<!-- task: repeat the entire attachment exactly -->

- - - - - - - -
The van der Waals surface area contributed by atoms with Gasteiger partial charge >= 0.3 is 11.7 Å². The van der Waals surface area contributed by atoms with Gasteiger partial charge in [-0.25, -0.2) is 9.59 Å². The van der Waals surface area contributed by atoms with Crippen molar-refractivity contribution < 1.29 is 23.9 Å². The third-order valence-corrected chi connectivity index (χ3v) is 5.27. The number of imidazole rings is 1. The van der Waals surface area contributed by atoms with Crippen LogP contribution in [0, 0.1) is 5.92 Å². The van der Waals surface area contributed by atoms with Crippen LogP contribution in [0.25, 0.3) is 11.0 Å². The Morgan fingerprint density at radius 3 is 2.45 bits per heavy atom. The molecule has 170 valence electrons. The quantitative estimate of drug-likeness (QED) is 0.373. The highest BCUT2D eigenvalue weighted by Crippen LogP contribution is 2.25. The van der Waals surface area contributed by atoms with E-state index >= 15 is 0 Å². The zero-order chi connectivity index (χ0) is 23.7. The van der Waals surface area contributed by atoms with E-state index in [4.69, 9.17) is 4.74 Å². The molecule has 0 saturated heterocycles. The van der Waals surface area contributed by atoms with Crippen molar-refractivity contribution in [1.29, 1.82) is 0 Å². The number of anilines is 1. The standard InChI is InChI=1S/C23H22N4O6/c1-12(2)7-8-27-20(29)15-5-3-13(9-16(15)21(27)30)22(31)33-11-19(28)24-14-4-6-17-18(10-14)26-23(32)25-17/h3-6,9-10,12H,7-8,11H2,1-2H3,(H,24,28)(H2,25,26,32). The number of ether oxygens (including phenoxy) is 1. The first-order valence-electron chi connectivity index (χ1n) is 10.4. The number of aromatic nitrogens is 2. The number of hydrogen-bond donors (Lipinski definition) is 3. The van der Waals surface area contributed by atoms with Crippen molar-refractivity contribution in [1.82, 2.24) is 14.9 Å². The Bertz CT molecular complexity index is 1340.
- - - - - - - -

The van der Waals surface area contributed by atoms with Gasteiger partial charge >= 0.3 is 11.7 Å². The van der Waals surface area contributed by atoms with Gasteiger partial charge in [-0.25, -0.2) is 9.59 Å². The van der Waals surface area contributed by atoms with Crippen molar-refractivity contribution < 1.29 is 23.9 Å². The third-order valence-corrected chi connectivity index (χ3v) is 5.27. The number of imidazole rings is 1. The van der Waals surface area contributed by atoms with Crippen LogP contribution in [0, 0.1) is 5.92 Å². The van der Waals surface area contributed by atoms with Crippen LogP contribution in [0.25, 0.3) is 11.0 Å². The Morgan fingerprint density at radius 3 is 2.45 bits per heavy atom. The molecule has 170 valence electrons. The quantitative estimate of drug-likeness (QED) is 0.373. The highest BCUT2D eigenvalue weighted by Crippen LogP contribution is 2.25. The van der Waals surface area contributed by atoms with E-state index >= 15 is 0 Å². The zero-order chi connectivity index (χ0) is 23.7. The van der Waals surface area contributed by atoms with E-state index in [4.69, 9.17) is 4.74 Å². The molecule has 0 saturated heterocycles. The van der Waals surface area contributed by atoms with Crippen molar-refractivity contribution in [1.29, 1.82) is 0 Å². The number of anilines is 1. The standard InChI is InChI=1S/C23H22N4O6/c1-12(2)7-8-27-20(29)15-5-3-13(9-16(15)21(27)30)22(31)33-11-19(28)24-14-4-6-17-18(10-14)26-23(32)25-17/h3-6,9-10,12H,7-8,11H2,1-2H3,(H,24,28)(H2,25,26,32). The number of ether oxygens (including phenoxy) is 1. The first-order valence-electron chi connectivity index (χ1n) is 10.4. The number of aromatic nitrogens is 2. The number of hydrogen-bond donors (Lipinski definition) is 3. The van der Waals surface area contributed by atoms with Crippen molar-refractivity contribution in [1.82, 2.24) is 14.9 Å². The Bertz CT molecular complexity index is 1340.